One thing that is gigantically confusing is that it seems the Mocha camera bears no relationship to the Hitfilm scene, so adding a model or other things into the match composite produces a brain stretching challenge to work out where they are in 3d space. Noticed also that the video source comes back from mocha as a 2d plane, so its not visible in the perspective or ortho views ... and that probably means there are now a layer priority issues Coming from 3ds max, all this is hard to grasp. Any tips on how to understand these relationships?
    Thanks for any help
    Best Paul
  • AxelWilkinson
    AxelWilkinson Posts: 5,255 Staff
    Have you taken a look at any of the tutorials that Imagineer has on their site?  There are dozens of videos on mocha over there, and while they mostly aren't about mocha HitFilm specifically, the tracking process is pretty much the same in every mocha product, so the info is still very much useful.  That being said, we do still plan on creating more mocha tutorials in the future, its just a matter of fitting them into our busy schedules.
    Also, I should clarify my earlier comment here, because you can in fact use mocha data with other layers; each plane you track in mocha will receive 5 points; one at each corner, and one in the center.  These oints come into Hitfilm, and you can parent any object you any one of the points, to help with positioning objects in the scene.  
    In mocha, all of the planes you create are listed in the Layers menu on the left hand side.  You can select any plane and hit delete to delete it.  As y ou create new planes, its a good idea to name them there as you do, so you can easily keep track of what's what.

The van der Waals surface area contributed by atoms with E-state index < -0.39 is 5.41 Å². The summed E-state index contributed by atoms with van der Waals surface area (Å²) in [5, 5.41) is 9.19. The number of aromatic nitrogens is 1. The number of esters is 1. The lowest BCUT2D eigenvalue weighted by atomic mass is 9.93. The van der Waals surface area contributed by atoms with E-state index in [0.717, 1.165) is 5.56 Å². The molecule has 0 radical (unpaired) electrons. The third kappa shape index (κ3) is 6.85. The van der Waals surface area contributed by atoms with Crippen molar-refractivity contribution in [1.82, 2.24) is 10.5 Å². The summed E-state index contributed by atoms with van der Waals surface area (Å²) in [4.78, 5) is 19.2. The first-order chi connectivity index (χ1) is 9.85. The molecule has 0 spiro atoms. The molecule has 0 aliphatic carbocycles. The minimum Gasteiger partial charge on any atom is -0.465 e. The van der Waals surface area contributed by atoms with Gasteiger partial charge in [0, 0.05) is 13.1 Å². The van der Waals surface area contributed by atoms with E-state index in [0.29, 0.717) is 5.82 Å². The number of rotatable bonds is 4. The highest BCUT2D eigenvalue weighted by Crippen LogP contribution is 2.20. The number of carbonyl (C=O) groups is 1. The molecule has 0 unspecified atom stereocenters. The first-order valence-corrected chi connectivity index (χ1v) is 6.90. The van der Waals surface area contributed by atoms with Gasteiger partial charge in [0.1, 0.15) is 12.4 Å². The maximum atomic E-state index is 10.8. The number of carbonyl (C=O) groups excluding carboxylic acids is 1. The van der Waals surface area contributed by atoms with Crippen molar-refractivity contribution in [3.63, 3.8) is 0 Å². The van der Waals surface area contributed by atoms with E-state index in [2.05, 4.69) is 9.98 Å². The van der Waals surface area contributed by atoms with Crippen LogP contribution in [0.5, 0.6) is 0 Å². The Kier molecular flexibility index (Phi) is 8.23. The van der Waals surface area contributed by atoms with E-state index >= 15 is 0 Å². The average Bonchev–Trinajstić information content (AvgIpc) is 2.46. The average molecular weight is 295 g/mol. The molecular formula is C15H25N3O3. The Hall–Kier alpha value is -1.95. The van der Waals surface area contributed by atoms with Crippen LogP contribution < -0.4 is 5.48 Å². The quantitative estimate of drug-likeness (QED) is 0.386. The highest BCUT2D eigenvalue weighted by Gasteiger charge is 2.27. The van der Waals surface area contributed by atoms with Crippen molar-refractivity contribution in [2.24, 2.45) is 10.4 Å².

• Thanks Axel - did look through some of those but was concerned that I may be learning stuff that wasnt in the Hitfilm version. Now that I have created a working match (yeah)! and sorted my understanding of source formats to some extent - I feel a lot braver. Yes I picked up the point thing on the phone booth tut.
    Still like to better understand the 3d space issue relating to mocha.
    Being Windows 7 based, I had always tended to avoid Quicktime, but this seems to be the most compatible source format so far. As I am doing mostly short 3dsMax animations, have tended to work with Targa, but this is not ideal if you want to chuck something vibrant on a shot in a fifteen minute corporate.
    Thanks for your tutorials and skills and patience!
  • SimonKJones
    SimonKJones Posts: 4,370 Enthusiast
    For tips on aligning the camera to the workspace, check out this tutorial from Imagineer:
  • JCL_Films
    JCL_Films Posts: 159 Enthusiast
    Mocha tells me that I have a 94% solve (which I am told is very good). However, when I bring in a 3d object it is doing some floating. Am I missing something or was the track not good enough in Mocha? :huh:
    Any help would be appreciated.
  • AxelWilkinson
    AxelWilkinson Posts: 5,255 Staff
    Most likely the object just needs to be aligned so that it is properly seated in the scene.  Even if the camera move is solved well, if the object is positioned above the ground in your scene, or positioned so that it is partly below the ground plane, then it won't sit properly.  Make sure you set up a ground plane as shown in the tutorial Simon linked to above, then position your 3D object so that it is properly aligned with the floor plane.